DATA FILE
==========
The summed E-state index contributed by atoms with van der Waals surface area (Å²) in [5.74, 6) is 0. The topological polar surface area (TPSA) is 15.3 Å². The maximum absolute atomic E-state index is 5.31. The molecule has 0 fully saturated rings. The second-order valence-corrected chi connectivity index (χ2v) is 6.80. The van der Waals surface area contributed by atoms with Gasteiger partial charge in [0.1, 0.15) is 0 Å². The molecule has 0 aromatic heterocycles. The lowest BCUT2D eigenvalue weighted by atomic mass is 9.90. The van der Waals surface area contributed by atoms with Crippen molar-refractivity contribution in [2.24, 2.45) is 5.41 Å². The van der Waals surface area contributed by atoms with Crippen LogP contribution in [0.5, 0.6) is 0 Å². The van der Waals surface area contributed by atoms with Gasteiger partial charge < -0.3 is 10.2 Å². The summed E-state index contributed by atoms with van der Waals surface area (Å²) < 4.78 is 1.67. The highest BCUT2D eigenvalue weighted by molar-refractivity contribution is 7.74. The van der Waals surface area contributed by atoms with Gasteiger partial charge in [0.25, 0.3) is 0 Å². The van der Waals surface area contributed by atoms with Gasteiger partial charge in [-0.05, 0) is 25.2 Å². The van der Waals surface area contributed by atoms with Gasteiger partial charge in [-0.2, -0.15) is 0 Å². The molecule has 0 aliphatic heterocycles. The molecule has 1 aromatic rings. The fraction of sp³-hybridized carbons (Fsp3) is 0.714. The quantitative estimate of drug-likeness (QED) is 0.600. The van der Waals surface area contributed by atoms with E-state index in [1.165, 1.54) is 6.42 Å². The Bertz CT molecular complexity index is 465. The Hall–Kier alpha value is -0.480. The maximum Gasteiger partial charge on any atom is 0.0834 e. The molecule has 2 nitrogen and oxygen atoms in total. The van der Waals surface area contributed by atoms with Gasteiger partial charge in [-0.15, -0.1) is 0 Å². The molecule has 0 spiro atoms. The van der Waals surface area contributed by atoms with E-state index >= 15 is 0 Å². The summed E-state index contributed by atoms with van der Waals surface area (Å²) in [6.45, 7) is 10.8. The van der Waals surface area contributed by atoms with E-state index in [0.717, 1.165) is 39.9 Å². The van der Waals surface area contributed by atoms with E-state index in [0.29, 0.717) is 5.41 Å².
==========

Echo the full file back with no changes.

The summed E-state index contributed by atoms with van der Waals surface area (Å²) in [5.74, 6) is 0. The topological polar surface area (TPSA) is 15.3 Å². The maximum absolute atomic E-state index is 5.31. The molecule has 0 fully saturated rings. The second-order valence-corrected chi connectivity index (χ2v) is 6.80. The van der Waals surface area contributed by atoms with Gasteiger partial charge in [0.1, 0.15) is 0 Å². The molecule has 0 aromatic heterocycles. The lowest BCUT2D eigenvalue weighted by atomic mass is 9.90. The van der Waals surface area contributed by atoms with Crippen molar-refractivity contribution in [2.24, 2.45) is 5.41 Å². The van der Waals surface area contributed by atoms with Crippen LogP contribution in [0.5, 0.6) is 0 Å². The van der Waals surface area contributed by atoms with Gasteiger partial charge < -0.3 is 10.2 Å². The summed E-state index contributed by atoms with van der Waals surface area (Å²) < 4.78 is 1.67. The highest BCUT2D eigenvalue weighted by molar-refractivity contribution is 7.74. The van der Waals surface area contributed by atoms with Gasteiger partial charge in [0.25, 0.3) is 0 Å². The van der Waals surface area contributed by atoms with Gasteiger partial charge in [-0.05, 0) is 25.2 Å². The van der Waals surface area contributed by atoms with Gasteiger partial charge in [-0.2, -0.15) is 0 Å². The molecule has 0 aliphatic heterocycles. The molecule has 1 aromatic rings. The fraction of sp³-hybridized carbons (Fsp3) is 0.714. The quantitative estimate of drug-likeness (QED) is 0.600. The van der Waals surface area contributed by atoms with E-state index in [1.165, 1.54) is 6.42 Å². The Bertz CT molecular complexity index is 465. The Hall–Kier alpha value is -0.480. The maximum Gasteiger partial charge on any atom is 0.0834 e. The molecule has 2 nitrogen and oxygen atoms in total. The van der Waals surface area contributed by atoms with Gasteiger partial charge in [-0.15, -0.1) is 0 Å². The molecule has 0 spiro atoms. The van der Waals surface area contributed by atoms with E-state index >= 15 is 0 Å². The summed E-state index contributed by atoms with van der Waals surface area (Å²) in [6.45, 7) is 10.8. The van der Waals surface area contributed by atoms with E-state index in [0.717, 1.165) is 39.9 Å². The van der Waals surface area contributed by atoms with E-state index in [0.29, 0.717) is 5.41 Å².